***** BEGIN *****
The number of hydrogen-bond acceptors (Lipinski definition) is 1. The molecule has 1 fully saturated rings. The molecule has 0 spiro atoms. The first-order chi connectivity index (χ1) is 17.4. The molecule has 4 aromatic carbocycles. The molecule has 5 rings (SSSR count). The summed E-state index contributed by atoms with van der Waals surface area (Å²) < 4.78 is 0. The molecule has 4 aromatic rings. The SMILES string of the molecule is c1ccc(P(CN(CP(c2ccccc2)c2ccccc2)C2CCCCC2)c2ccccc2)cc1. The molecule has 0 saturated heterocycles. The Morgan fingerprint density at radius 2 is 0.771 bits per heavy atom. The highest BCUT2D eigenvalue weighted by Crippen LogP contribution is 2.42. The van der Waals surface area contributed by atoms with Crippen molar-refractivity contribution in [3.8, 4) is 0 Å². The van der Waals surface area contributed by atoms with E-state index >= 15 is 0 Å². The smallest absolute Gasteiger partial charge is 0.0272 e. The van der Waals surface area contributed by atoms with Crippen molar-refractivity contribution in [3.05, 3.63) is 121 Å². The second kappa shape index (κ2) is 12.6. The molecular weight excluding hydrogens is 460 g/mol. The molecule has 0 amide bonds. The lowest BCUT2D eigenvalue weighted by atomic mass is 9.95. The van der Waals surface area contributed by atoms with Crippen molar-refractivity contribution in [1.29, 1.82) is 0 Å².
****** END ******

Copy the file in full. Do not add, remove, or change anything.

The number of hydrogen-bond acceptors (Lipinski definition) is 1. The molecule has 1 fully saturated rings. The molecule has 0 spiro atoms. The first-order chi connectivity index (χ1) is 17.4. The molecule has 4 aromatic carbocycles. The molecule has 5 rings (SSSR count). The summed E-state index contributed by atoms with van der Waals surface area (Å²) < 4.78 is 0. The molecule has 4 aromatic rings. The SMILES string of the molecule is c1ccc(P(CN(CP(c2ccccc2)c2ccccc2)C2CCCCC2)c2ccccc2)cc1. The molecule has 0 saturated heterocycles. The Morgan fingerprint density at radius 2 is 0.771 bits per heavy atom. The highest BCUT2D eigenvalue weighted by Crippen LogP contribution is 2.42. The van der Waals surface area contributed by atoms with Crippen molar-refractivity contribution in [3.8, 4) is 0 Å². The van der Waals surface area contributed by atoms with E-state index >= 15 is 0 Å². The smallest absolute Gasteiger partial charge is 0.0272 e. The van der Waals surface area contributed by atoms with Crippen molar-refractivity contribution in [3.05, 3.63) is 121 Å². The second kappa shape index (κ2) is 12.6. The molecular weight excluding hydrogens is 460 g/mol. The molecule has 0 amide bonds. The lowest BCUT2D eigenvalue weighted by atomic mass is 9.95. The van der Waals surface area contributed by atoms with Crippen molar-refractivity contribution in [1.29, 1.82) is 0 Å².